When dealing with DevOps, it’s impossible to avoid coming across the history that goes back to factories producing goods. Luckily physical safety is not an issue for IT workers, but a lot is to be said about improving their well-being overall. Ester Daniel, Nina, and Boris share insights on how middle management can make a safer workplace for their dev and ops teams.

Lauri (00:09):

Hello and welcome to DevOps Sauna. My name is Lauri, and I am the chief marketing officer of Eficode.

Lauri (00:17):

When dealing with DevOps it's close to impossible to avoid coming across the history that goes back to factories producing goods. Back in time, factories were not exactly the safest places in the world and sometimes people had to work for the fear of getting injured to their paycheck. Luckily, this is not the case for IT workers, at least in the physical sense. But a lot is to be said about improving the IT workers wellbeing overall.

Lauri (00:45):

In our grand debate series we invited Ester Daniel Ytterbrink, Nina Maria Figueiredo, and Boris Schultz to talk about protecting worker safety in the DevOps factory. It's an intriguing conversation varying between gamification and psychological safety but also shares insights how middle management can make a safer workplace for their software development and operations teams.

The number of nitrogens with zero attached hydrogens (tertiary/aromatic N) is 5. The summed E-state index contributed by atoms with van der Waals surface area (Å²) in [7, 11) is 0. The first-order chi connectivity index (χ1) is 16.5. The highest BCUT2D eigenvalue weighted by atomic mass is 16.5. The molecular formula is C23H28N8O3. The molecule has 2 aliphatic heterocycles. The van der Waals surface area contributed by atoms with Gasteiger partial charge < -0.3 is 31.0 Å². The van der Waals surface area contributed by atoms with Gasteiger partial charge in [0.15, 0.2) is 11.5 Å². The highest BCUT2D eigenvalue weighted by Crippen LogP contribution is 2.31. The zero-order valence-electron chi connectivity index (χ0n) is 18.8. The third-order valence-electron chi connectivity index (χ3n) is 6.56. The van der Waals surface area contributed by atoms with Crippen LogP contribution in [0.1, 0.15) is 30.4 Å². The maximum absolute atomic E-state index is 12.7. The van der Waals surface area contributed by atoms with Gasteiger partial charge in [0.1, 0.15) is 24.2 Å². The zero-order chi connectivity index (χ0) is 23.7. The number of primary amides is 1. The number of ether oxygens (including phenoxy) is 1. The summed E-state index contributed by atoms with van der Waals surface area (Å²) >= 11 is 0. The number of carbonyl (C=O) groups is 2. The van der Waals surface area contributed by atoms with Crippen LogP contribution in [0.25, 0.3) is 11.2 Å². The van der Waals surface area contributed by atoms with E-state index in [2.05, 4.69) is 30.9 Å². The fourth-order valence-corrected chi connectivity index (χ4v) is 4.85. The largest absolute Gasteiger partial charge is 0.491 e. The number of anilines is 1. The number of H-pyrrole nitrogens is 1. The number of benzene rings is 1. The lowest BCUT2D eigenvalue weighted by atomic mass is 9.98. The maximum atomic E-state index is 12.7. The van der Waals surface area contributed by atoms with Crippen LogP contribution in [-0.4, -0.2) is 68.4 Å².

Lauri (01:25):

How are you today?

Ester Daniel (01:29):

I'm excited about this meeting.

Boris (01:33):

It's nice and sunny outside. It's a nice day, so I'm fine.

Lauri (01:37):

That's the easiest way to let people down in Finland which is typically known as the only country in the world with four months of November.

Boris (01:45):

I would have to disagree there. I grew up on the Lake Constance in the south of Germany. One year we had six months of fog. So four months of November actually sounds pretty cool to me.

Lauri (01:58):